Meanwhile in non-chocolate novelty, the best-selling item of the last year was the Tootsie Roll Childs Play, with $56.5 million in sales, according to IRI. And Baby Bottle Pop came in second, with $49.3 million in sales. Overall, that category saw $763.4 million in sales, an increase of 0.9 percent, according to IRI.
A couple of notable new novelty products this year won Candy Industry Magazine / ECRM Awards.
Imaginings 3/Flix Candy Mini Selfie Lip Pops won for best novelty candy at the Kids Choice Awards this year. The miniature version of Lip Pops, they’re perfect for taking selfies with. And with six pieces in a bag, they’re also perfect for sharing both in real life, and online — the company encouraged candy lovers post pictures with the hashtag #lippopselfie.
They retail for $1.99-$2.99.
And Koko’s Confectionery & Novelty DC Comics Light-Up Spray Candy won the Buyer’s Choice award. The buildable figurines can be played with long after the 0.68 oz. of spray candy is gone, which is one of the perks of a lot of novelty candy. The spray candy comes in Strawberry and Blue Raspberry. The buildables come in a mix of Superman, Batman, Robin, Joker, Green Lantern and The Flash. They retail for $2.99.
— Crystal Lindell, Editor
When it comes to chocolate, peanut/peanut butter is consumers’ favorite added flavor, while core fine chocolate consumers’ favorite is almonds. That’s according to the NCA report “Getting to Know Chocolate Consumers.”
So it makes sense that companies continue to create products featuring nuts.
One of the most notable nut launches this year is The Hershey Co.’s limited-edition Reese’s Chocolate and Peanut Butter Lovers Cups. The Chocolate Lovers Cups have the traditional milk chocolate shell and peanut butter filling, while Peanut Lovers Cups have a peanut butter filling and a half peanut butter, half milk chocolate shell.
“For years, we’ve heard people debate their favorite part of a Reese’s Cup. Is it the chocolate or is it the peanut butter?” said Natalie Perera, Reese’s brand manager. “So, we decided to settle the score and make both sides happy by giving them what they want — Reese’s Chocolate Lovers and Reese’s Peanut Butter Lovers. As if we’d actually choose!”
The product quickly went viral on social media, as Hershey kicked off the launch by giving fans a first taste of the new product at the Reese’s Swap Shop. Fans had to decide if they are a Peanut Butter Lover or Chocolate Lover, and then they were asked to swap something they love for an early taste of the Reese’s Lovers Cups.
Another company getting into the segment was Lily’s Sweets, which makes sugar-free chocolate bars and baking chocolate. The company added chocolate-covered nuts and peanut butter cups to its portfolio this year.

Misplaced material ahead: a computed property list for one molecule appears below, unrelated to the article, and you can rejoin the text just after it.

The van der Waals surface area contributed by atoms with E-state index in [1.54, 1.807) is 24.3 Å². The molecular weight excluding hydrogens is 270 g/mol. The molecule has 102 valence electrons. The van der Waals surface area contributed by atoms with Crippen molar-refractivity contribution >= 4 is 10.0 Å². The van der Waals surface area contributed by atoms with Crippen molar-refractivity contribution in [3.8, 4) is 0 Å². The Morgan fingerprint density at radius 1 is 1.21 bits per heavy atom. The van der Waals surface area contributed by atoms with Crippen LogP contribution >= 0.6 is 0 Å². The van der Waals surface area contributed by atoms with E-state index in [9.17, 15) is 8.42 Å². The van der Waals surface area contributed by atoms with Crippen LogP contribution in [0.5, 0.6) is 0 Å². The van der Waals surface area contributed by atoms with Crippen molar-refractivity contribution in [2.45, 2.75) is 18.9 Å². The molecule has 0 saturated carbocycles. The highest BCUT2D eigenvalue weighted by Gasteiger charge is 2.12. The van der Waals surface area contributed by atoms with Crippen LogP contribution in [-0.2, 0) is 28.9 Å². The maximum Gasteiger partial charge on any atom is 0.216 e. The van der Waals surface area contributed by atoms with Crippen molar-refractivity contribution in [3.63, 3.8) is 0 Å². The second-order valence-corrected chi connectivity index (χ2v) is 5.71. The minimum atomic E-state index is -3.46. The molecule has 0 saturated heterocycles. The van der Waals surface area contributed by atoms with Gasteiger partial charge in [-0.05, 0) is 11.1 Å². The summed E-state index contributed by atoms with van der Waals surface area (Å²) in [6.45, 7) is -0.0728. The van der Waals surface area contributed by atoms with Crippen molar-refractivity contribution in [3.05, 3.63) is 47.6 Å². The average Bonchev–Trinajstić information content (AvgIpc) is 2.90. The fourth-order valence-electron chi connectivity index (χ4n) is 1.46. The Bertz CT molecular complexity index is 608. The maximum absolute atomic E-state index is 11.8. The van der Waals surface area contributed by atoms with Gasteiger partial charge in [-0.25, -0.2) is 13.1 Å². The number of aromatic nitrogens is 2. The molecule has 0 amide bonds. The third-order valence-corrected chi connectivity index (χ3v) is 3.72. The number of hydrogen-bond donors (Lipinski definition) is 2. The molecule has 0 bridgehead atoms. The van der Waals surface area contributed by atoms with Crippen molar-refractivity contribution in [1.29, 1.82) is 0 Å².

The chocolate-covered almonds and peanuts — each available in milk and dark chocolate varieties — contain 1 gram of sugar per serving. And, after seeing lovers of Lily’s Sweets Dark Chocolate Baking Chocolate make peanut butter cups, the Lily’s team decided to develop their own. Also available in milk and dark chocolate varieties, the peanut butter cups come in a convenient pouch with five servings ready to satisfy daily cravings. They have a suggested retail price of $5.99.
Dave’s Sweet Tooth also launched Peanut Butter Crunch Toffee, which features peanut butter chips for nutty flavor and almonds for crunch and a 4-oz. bag retails for $5.99.
— Crystal Lindell, Editor
“The core fine chocolate consumer is younger, more affluent, more likely to live in urban areas and greatly values social and environmental stewardship.” That’s according to the NCA report “Getting to Know Chocolate Consumers,” which says 70 percent of consumers enjoy premium chocolate, while 27 percent consume fine chocolate.
Fine chocolate consumers, “value both the behavior and the certifications that come with it, and three-quarters are willing to pay more as a result,” the report says. “Experimentation is important. Fine chocolate consumers like dark, milk and white chocolate equally, tend to try items from different chocolatiers (even if they have a favorite), and go out of their way to purchase it. They visit festivals, farmers’ markets and buy online far more often than the general chocolate consumer. Core fine chocolate consumers favor the term “fine” to describe this chocolate type versus a preference for “gourmet” among occasional fine chocolate buyers.
One brand to watch in the category is Goodnow Farms Chocolate, which won six 2019 sofi awards, sweeping the Dark Chocolate category and earning two of four Chocolate Candy awards.
It was the first time a brand won six sofis in a single year since the Specialty Food Association began presenting the awards 47 years ago. And, in another sofi first, the Sudbury, Mass.-based company’s handcrafted single-origin bars took the whole the Dark Chocolate category, with the Ucayali bar bringing home Gold, Asochivite receiving Silver, and Coto Brus earning Bronze.
The Special Reserve Putnam Rye Whiskey bar was the only chocolate bar to receive two sofi awards this year: Best New Product and Silver in the Chocolate Candy category. The single-origin Almendra Blanca Hot Cocoa won Silver for Hot Beverage.
Goodnow Farms co-founders and head chocolate makers Tom and Monica Rogan credited the strong showing to the steps they take to make a product of exceptional quality.
“True cacao flavor starts at the source, which is why Monica and I personally visit each farm to ensure we’re sourcing the best, most flavorful beans,” Tom said.
“People don’t realize chocolate comes from a fruit,” Monica added. “The best chocolate craftsmanship brings out the unique flavors of each bean, in much the same way a fine bottle of wine reflects the flavors of the grapes from which it’s made.”
— Crystal Lindell, Editor